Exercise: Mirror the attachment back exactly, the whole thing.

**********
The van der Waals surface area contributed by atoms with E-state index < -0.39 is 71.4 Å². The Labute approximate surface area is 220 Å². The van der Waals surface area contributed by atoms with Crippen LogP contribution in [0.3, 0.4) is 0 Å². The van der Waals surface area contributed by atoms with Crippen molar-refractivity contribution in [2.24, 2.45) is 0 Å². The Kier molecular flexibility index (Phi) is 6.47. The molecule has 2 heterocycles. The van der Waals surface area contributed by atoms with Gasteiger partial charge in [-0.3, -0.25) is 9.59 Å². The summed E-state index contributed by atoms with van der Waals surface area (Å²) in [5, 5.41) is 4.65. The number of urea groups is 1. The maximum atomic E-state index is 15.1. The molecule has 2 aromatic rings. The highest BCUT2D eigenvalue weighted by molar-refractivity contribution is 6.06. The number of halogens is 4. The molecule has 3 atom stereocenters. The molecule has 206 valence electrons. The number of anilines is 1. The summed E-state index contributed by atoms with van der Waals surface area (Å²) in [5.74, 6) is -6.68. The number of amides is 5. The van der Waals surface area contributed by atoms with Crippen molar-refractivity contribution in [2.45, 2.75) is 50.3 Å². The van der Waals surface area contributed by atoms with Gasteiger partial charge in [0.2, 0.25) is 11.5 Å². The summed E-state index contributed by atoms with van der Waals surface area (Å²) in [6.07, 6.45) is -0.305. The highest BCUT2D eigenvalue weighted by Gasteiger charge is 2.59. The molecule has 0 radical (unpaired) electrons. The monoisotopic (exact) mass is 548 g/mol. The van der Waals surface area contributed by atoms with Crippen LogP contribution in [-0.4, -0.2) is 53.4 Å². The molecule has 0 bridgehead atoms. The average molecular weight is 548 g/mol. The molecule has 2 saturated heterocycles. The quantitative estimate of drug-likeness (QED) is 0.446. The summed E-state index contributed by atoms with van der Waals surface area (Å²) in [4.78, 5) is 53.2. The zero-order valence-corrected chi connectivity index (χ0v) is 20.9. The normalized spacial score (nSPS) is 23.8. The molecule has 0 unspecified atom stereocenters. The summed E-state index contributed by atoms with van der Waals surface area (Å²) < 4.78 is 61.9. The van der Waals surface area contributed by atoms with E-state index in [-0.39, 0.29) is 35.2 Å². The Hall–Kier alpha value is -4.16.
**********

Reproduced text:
The van der Waals surface area contributed by atoms with E-state index < -0.39 is 71.4 Å². The Labute approximate surface area is 220 Å². The van der Waals surface area contributed by atoms with Crippen LogP contribution in [0.3, 0.4) is 0 Å². The van der Waals surface area contributed by atoms with Crippen molar-refractivity contribution in [2.24, 2.45) is 0 Å². The Kier molecular flexibility index (Phi) is 6.47. The molecule has 2 heterocycles. The van der Waals surface area contributed by atoms with Gasteiger partial charge in [-0.3, -0.25) is 9.59 Å². The summed E-state index contributed by atoms with van der Waals surface area (Å²) in [5, 5.41) is 4.65. The number of urea groups is 1. The maximum atomic E-state index is 15.1. The molecule has 2 aromatic rings. The highest BCUT2D eigenvalue weighted by molar-refractivity contribution is 6.06. The number of halogens is 4. The molecule has 3 atom stereocenters. The molecule has 206 valence electrons. The number of anilines is 1. The summed E-state index contributed by atoms with van der Waals surface area (Å²) in [5.74, 6) is -6.68. The number of amides is 5. The van der Waals surface area contributed by atoms with Crippen molar-refractivity contribution in [2.45, 2.75) is 50.3 Å². The van der Waals surface area contributed by atoms with Gasteiger partial charge in [0.2, 0.25) is 11.5 Å². The summed E-state index contributed by atoms with van der Waals surface area (Å²) in [6.07, 6.45) is -0.305. The highest BCUT2D eigenvalue weighted by Gasteiger charge is 2.59. The molecule has 0 radical (unpaired) electrons. The monoisotopic (exact) mass is 548 g/mol. The van der Waals surface area contributed by atoms with Crippen LogP contribution in [-0.4, -0.2) is 53.4 Å². The molecule has 0 bridgehead atoms. The average molecular weight is 548 g/mol. The molecule has 2 saturated heterocycles. The quantitative estimate of drug-likeness (QED) is 0.446. The summed E-state index contributed by atoms with van der Waals surface area (Å²) in [4.78, 5) is 53.2. The zero-order valence-corrected chi connectivity index (χ0v) is 20.9. The normalized spacial score (nSPS) is 23.8. The molecule has 0 unspecified atom stereocenters. The summed E-state index contributed by atoms with van der Waals surface area (Å²) < 4.78 is 61.9. The van der Waals surface area contributed by atoms with E-state index in [-0.39, 0.29) is 35.2 Å². The Hall–Kier alpha value is -4.16.